Fukuda and colleagues (1998) used factor analysis and other methods to assess the health status of Gulf War Air Force veterans in response to a request from DOD, VA, and the state of Pennsylvania. Their focus was to assess the prevalence and causes of an unexplained illness in members of one Air National Guard unit. By studying that unit and three comparison Air Force populations, the investigators aimed to organize symptoms into a case definition and to carry out clinical evaluations on participants from the index Air National Guard unit. They administered a 35-item symptom inventory that included symptom severity (mild, moderate, or severe) and duration (less than 6 months or 6 months or longer) and divided the 3,255 participants who had answered all symptom questions into two subsamples of 1,631 and 1,624. They conducted an exploratory factor analysis of the first subsample that yielded 10 factors with eigenvalues greater than 1.0; three of the factors accounted for 39.1% of the total variance. When the three were examined in a confirmatory factor analysis in the second subsample, two could be confirmed. The first, called mood-cognition-fatigue, consisted of the symptoms: feeling depressed, feeling anxious, feeling moody, difficulty in remembering or concentrating, trouble in finding words, difficulty in sleeping, and fatigue. The second, called musculoskeletal, consisted of the symptoms: joint stiffness, joint pain, and muscle pain. They used those 10 symptoms from the two confirmed factors to develop a preliminary case definition having a combined factor score in the top 25th percentile. That was compared with an alternative clinical case definition of having one or more symptoms in each of two of three symptom categories: fatigue, mood-cognition, and musculoskeletal. Forty-five percent of deployed veterans met the factor-score-based case definition, whereas only 15% of nondeployed veterans met it. The same percentages met the clinical case definition, which because of its greater clinical simplicity than the factor-score-based case definition, was then used to create a case definition of chronic multisymptom illness. The new definition, which was used in later studies, was having one or more chronic symptoms (present for 6 months or longer) from at least 2 of the 3 categories: fatigue, mood-cognition16, and musculoskeletal17. A case was classified as severe if each symptom reported that was used to meet the case definition was rated as severe.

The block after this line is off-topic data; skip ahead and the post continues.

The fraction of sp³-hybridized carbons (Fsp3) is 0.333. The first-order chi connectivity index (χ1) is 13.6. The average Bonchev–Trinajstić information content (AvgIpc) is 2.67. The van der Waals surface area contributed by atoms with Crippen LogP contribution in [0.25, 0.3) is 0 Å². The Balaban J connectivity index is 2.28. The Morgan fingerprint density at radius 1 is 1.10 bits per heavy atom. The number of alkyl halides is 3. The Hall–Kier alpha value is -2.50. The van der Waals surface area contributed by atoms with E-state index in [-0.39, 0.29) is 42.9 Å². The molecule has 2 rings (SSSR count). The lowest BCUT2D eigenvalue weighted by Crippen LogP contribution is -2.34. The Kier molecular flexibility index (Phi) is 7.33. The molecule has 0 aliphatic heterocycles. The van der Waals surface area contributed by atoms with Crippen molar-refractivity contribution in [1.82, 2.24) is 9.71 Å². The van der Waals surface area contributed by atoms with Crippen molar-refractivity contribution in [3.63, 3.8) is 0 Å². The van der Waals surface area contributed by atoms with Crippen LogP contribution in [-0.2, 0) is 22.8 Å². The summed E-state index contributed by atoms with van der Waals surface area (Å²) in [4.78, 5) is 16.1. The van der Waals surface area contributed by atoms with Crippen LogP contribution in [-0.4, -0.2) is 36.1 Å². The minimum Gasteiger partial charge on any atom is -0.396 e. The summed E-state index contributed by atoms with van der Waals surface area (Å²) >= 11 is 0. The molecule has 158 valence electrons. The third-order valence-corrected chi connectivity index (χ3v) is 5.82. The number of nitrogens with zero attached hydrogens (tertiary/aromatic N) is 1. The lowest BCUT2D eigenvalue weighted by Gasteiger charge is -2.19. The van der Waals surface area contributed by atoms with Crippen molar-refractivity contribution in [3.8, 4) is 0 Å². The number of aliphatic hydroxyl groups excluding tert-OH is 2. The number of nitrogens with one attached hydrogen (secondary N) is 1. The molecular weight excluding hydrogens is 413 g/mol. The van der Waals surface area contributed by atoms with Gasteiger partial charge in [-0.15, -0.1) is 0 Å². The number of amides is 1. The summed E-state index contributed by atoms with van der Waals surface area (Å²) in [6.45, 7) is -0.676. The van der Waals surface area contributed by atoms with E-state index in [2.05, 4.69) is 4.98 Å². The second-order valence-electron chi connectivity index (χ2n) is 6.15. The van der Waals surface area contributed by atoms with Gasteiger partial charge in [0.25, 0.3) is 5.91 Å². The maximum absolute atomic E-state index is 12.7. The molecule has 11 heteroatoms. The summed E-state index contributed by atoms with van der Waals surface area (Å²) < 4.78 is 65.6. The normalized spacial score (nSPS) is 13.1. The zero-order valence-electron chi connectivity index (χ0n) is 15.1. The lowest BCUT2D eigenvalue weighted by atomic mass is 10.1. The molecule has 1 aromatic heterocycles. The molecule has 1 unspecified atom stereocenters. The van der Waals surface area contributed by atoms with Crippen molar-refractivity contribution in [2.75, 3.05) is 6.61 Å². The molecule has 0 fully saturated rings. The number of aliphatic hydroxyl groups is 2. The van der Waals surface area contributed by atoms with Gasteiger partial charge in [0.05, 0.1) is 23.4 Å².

Of the participants surveyed, those deployed to the Gulf War experienced a higher prevalence of chronic symptoms (33 of 35 symptoms with more than 6-month duration were reported to be more prevalent) than nondeployed veterans. According to the case definition of chronic multisymptom disease, 39% of Gulf War-deployed veterans and 14% of nondeployed veterans had mild-to-moderate cases, and 6% and 0.7%, respectively, had severe cases. On the basis of a total of 158 clinical examinations performed in one unit, there were no abnormal physical or laboratory findings that differentiated those who met the case definition from those who did not meet the case definition. Cases, however, reported significantly lower functioning and well-being.
Because such a large fraction (14%) of nondeployed veterans met the mild-to-moderate case definition, the investigators concluded that the case definition could not specifically characterize Gulf War veterans who had unexplained illnesses (Fukuda et al. 1998). The study, however, had several limitations, the most important of which was its coverage of only current